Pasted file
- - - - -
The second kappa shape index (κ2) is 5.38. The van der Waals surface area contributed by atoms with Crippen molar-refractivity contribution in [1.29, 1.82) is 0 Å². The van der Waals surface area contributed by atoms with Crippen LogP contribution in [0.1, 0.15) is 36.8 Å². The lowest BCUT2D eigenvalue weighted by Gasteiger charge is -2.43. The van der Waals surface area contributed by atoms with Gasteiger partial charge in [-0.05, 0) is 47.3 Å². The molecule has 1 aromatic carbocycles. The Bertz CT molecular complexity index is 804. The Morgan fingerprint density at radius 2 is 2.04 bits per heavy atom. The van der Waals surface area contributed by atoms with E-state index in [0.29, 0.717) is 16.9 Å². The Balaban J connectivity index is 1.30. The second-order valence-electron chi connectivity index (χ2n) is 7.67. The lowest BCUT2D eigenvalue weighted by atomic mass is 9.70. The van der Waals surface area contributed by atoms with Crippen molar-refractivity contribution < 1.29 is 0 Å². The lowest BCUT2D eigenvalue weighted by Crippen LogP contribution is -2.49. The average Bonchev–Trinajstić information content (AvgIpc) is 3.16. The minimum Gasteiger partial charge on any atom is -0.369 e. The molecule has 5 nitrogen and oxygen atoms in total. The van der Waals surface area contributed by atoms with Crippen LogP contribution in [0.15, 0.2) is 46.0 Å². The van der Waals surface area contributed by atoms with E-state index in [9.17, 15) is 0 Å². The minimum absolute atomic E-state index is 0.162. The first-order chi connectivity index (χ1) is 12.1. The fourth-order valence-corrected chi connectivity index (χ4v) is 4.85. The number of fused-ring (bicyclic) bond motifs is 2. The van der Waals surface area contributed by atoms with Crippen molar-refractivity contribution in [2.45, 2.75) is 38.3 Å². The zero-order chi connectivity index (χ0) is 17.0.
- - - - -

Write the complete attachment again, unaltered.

The second kappa shape index (κ2) is 5.38. The van der Waals surface area contributed by atoms with Crippen molar-refractivity contribution in [1.29, 1.82) is 0 Å². The van der Waals surface area contributed by atoms with Crippen LogP contribution in [0.1, 0.15) is 36.8 Å². The lowest BCUT2D eigenvalue weighted by Gasteiger charge is -2.43. The van der Waals surface area contributed by atoms with Gasteiger partial charge in [-0.05, 0) is 47.3 Å². The molecule has 1 aromatic carbocycles. The Bertz CT molecular complexity index is 804. The Morgan fingerprint density at radius 2 is 2.04 bits per heavy atom. The van der Waals surface area contributed by atoms with E-state index in [0.29, 0.717) is 16.9 Å². The Balaban J connectivity index is 1.30. The second-order valence-electron chi connectivity index (χ2n) is 7.67. The lowest BCUT2D eigenvalue weighted by atomic mass is 9.70. The van der Waals surface area contributed by atoms with Crippen molar-refractivity contribution < 1.29 is 0 Å². The lowest BCUT2D eigenvalue weighted by Crippen LogP contribution is -2.49. The average Bonchev–Trinajstić information content (AvgIpc) is 3.16. The minimum Gasteiger partial charge on any atom is -0.369 e. The molecule has 5 nitrogen and oxygen atoms in total. The van der Waals surface area contributed by atoms with Crippen LogP contribution in [0.15, 0.2) is 46.0 Å². The van der Waals surface area contributed by atoms with E-state index in [9.17, 15) is 0 Å². The minimum absolute atomic E-state index is 0.162. The first-order chi connectivity index (χ1) is 12.1. The fourth-order valence-corrected chi connectivity index (χ4v) is 4.85. The number of fused-ring (bicyclic) bond motifs is 2. The van der Waals surface area contributed by atoms with Crippen molar-refractivity contribution in [2.45, 2.75) is 38.3 Å². The zero-order chi connectivity index (χ0) is 17.0.